Cleaner sources of energy are also cheaper for the companies that manage them, and therefore cheaper for their customers. According to a separate report released earlier this year by Energy Innovation, 99 percent of the existing coal fleet in the United States is more expensive to run than it would be if it those facilities were replaced with solar or wind. 

The Dirty Truth offers detailed case studies demonstrating how utility companies greenwash their image through publicly embracing net-zero pledges in principle and then continuing to burn fossil fuels. Duke Energy Corporation, for example, owns five utilities, including Duke Florida, Duke Indiana, and Duke Carolinas. Like Southern Company, Duke has a Climate Change page on its website describing how its “bold steps today lead to a cleaner energy future for you.” The Dirty Truth gives Duke a D and three of its subsidiaries an F for progress on transitioning to clean energy. It’s a slight improvement—in last year’s report, the company received an F. Duke has the most coal capacity out of any parent company in the United States, with over 17,000 megawatts of coal online, and has plans to retire only 30 percent of that fleet by 2030. It also has plans to build new gas plants.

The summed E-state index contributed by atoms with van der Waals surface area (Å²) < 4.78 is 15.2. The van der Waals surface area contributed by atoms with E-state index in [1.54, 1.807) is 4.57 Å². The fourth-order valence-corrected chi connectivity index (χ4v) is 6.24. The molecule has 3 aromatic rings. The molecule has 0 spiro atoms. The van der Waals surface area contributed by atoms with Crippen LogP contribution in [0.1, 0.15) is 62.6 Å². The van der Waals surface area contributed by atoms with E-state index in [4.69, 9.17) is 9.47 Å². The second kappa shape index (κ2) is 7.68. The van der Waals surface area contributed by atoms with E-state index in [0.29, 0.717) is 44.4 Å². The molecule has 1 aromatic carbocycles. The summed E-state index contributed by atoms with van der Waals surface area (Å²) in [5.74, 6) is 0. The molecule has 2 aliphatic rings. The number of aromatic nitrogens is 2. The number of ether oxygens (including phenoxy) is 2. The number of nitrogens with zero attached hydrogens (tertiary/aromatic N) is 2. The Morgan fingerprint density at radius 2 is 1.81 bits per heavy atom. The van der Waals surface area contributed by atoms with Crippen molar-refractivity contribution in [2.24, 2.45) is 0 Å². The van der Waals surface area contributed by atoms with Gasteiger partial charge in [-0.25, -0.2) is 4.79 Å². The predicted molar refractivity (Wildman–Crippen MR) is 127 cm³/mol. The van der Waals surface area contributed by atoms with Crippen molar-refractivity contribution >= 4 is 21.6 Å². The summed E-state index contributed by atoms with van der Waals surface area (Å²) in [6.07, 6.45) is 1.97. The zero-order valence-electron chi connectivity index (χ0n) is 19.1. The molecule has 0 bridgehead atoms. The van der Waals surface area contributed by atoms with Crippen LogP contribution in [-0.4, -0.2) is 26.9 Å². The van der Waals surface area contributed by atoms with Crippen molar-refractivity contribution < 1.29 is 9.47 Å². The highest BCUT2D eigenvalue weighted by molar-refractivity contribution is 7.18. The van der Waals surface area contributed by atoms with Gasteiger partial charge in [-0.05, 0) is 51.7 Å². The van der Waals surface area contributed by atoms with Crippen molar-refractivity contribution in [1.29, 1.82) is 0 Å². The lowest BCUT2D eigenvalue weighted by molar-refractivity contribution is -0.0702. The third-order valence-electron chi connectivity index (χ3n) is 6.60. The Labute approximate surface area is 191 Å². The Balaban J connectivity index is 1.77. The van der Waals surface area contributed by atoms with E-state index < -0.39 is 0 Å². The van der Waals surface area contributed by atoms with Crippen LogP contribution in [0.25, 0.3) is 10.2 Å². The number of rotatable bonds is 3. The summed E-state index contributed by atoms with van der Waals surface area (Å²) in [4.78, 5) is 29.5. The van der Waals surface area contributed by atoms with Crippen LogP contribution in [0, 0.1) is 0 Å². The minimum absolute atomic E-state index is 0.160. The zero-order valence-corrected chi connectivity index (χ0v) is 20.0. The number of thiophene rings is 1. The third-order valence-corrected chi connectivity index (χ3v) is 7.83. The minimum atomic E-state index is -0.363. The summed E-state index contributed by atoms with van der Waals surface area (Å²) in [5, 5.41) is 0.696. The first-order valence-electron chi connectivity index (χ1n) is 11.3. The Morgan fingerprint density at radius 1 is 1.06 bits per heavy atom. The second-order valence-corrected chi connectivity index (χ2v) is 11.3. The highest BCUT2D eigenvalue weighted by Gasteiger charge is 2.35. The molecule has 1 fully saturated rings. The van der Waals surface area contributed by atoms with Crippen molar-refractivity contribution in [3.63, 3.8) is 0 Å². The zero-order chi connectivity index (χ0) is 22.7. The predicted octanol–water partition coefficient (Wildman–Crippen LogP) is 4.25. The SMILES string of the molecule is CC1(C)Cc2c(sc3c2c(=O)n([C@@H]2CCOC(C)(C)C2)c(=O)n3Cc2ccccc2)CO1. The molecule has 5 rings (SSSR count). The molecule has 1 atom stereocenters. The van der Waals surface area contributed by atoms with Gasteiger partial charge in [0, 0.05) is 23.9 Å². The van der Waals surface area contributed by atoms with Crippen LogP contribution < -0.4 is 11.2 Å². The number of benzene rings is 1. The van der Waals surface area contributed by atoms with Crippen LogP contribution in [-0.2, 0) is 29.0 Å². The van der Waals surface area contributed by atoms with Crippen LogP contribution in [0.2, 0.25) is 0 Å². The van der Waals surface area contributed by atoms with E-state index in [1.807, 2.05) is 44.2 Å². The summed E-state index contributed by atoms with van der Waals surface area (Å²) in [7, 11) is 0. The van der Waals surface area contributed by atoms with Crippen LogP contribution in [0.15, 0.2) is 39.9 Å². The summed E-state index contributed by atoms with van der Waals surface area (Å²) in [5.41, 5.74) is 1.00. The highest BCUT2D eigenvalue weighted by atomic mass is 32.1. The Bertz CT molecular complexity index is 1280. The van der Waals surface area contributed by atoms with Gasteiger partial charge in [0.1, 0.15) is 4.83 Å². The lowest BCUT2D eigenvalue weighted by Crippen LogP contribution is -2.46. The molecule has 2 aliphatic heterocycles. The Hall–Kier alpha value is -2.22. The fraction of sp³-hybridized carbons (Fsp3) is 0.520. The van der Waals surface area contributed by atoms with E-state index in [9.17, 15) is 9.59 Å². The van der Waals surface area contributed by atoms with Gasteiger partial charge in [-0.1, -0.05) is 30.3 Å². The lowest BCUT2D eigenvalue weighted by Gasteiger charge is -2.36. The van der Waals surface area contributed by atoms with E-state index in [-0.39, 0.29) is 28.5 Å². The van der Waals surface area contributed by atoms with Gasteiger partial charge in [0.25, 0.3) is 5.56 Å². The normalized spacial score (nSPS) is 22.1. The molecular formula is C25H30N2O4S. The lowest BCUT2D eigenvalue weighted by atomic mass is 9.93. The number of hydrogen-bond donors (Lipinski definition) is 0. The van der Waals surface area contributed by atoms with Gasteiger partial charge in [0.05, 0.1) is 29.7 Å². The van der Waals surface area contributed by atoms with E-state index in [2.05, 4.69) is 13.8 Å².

Climate denialism continues to be rampant in the industry. In the case of Southern Company, its CEO Tom Fanning has publicly questioned whether human activity is driving climate change. And the trade association that represents all energy utilities and their interests nationwide, the Edison Electric Institute, recently appointed Dan Brouillette as president and chief executive. Brouillette served for two years as the secretary of energy during the Trump administration; in 2020, he said that he didn’t know if the science of climate change was settled. 

"The time for empty promises has passed."

Although most utilities are receiving D's and F's in this report, there are a few standout companies showing what authentic progress can look like. Northern Indiana Public Service Company has a plan to retire its coal plants and replace most of the power in its system with clean energy. And Xcel Energy in Minnesota, which has consistently received an A in these reports, continues to top the overall list of companies following through on clean energy commitments. 

“We need other companies to put their money where their mouths are,” Stokes said. “I don’t understand how you can think you are a responsible company if a massive law passes like the Inflation Reduction Act, giving billions of dollars to help utilities build clean energy, and you don’t think you need to change your plans. That just doesn’t make any sense.”

"There aren't enough words to describe how critical this moment is with respect to climate change," Constantine said. "The time for empty promises has passed. Greenwashing is no longer acceptible. We have to move to action."

Jonathan Hahn is the Managing Editor of Sierra magazine, covering climate change, environmental justice and politics, global trade, energy, and public health.